A short trial is presided over by an elected district court judge or, more often, by a pro tempore judge. The trial is governed by the Nevada Short Trial Rules and must be completed in one day, with each side being allowed 15 minutes to conduct voir dire and 3 hours to present its case. The matter may be heard with or without a jury. There are four ways to have a matter assigned to the short trial program: (1) a trial de novo appeal from an arbitration decision; (2) cases entering short trial program after unsuccessful mediation in lieu of arbitration through the Court-Annexed Mediation Program; (3) short trial in lieu of arbitration; and (4) stipulation to enter the program regardless of whether the matter is exempt from the Court-Annexed Arbitration Program. Short Trial Rules, Rule 4.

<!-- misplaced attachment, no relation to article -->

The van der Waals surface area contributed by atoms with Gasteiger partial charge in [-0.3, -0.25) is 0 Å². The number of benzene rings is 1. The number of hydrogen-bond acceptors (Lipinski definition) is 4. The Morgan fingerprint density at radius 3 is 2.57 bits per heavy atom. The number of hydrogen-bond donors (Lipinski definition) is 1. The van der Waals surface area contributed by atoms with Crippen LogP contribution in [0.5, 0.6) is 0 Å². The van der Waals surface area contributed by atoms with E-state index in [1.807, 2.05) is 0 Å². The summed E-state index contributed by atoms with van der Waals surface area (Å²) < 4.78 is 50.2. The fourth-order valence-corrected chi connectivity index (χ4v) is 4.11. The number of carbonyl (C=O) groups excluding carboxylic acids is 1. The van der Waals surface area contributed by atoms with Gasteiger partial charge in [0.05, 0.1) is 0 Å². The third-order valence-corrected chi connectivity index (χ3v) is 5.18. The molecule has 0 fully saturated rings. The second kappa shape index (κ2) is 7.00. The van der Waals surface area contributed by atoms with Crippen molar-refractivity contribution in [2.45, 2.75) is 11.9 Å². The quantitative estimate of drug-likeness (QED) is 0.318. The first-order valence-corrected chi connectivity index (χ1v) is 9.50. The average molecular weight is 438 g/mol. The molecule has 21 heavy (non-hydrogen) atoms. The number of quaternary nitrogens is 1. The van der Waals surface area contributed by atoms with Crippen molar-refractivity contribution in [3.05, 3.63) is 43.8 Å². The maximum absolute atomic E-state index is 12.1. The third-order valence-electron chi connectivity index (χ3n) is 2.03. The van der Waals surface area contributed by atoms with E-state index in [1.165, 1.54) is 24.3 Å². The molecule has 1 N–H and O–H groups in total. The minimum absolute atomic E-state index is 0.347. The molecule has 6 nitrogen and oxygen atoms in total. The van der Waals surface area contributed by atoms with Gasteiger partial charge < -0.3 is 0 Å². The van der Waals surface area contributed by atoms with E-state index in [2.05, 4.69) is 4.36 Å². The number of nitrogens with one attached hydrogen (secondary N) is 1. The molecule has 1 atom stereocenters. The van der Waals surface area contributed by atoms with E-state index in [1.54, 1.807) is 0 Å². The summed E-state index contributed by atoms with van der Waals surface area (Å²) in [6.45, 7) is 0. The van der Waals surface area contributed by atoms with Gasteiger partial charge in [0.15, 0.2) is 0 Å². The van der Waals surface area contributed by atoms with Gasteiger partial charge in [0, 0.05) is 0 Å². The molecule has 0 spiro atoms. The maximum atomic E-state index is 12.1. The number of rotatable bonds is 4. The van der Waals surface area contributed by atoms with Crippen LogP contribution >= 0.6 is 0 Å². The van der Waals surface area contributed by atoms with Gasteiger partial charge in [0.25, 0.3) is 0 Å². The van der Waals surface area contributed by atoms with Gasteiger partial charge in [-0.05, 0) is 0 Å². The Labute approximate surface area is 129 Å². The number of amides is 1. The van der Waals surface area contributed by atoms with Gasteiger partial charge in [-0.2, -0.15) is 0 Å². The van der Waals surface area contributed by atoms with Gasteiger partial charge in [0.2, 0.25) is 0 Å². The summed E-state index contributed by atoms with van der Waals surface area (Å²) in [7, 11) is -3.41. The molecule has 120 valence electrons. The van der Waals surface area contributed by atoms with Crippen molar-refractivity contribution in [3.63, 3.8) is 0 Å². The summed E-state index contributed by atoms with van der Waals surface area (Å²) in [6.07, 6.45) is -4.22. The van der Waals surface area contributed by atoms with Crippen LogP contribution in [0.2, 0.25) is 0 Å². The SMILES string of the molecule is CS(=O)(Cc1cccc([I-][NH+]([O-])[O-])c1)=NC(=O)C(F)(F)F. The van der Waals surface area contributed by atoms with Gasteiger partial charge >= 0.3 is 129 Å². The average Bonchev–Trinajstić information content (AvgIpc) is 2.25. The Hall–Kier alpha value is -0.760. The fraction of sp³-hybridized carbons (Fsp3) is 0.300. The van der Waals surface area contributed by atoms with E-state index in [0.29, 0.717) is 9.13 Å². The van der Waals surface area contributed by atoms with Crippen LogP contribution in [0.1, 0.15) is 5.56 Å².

Appellate Mediation Through the Nevada Supreme Court Settlement Program
Once a matter is decided at the district court level and a party or parties file a notice of appeal, most matters must go through the Nevada Supreme Court Settlement Program. According to the Supreme Court, “[g]enerally, any civil appeal, except those in which any party is not represented by an attorney or which involves termination of parental rights, may be referred to the settlement program.” The Program, governed by Nevada Rules of Appellate Procedure, Rule 16, appoints a Supreme Court Settlement Judge to assist the parties in settling their dispute. The program boasts, according the Supreme Court’s website, a 52% settlement rate.
Jay Young is a Mediator and Arbitrator in Las Vegas, Nevada.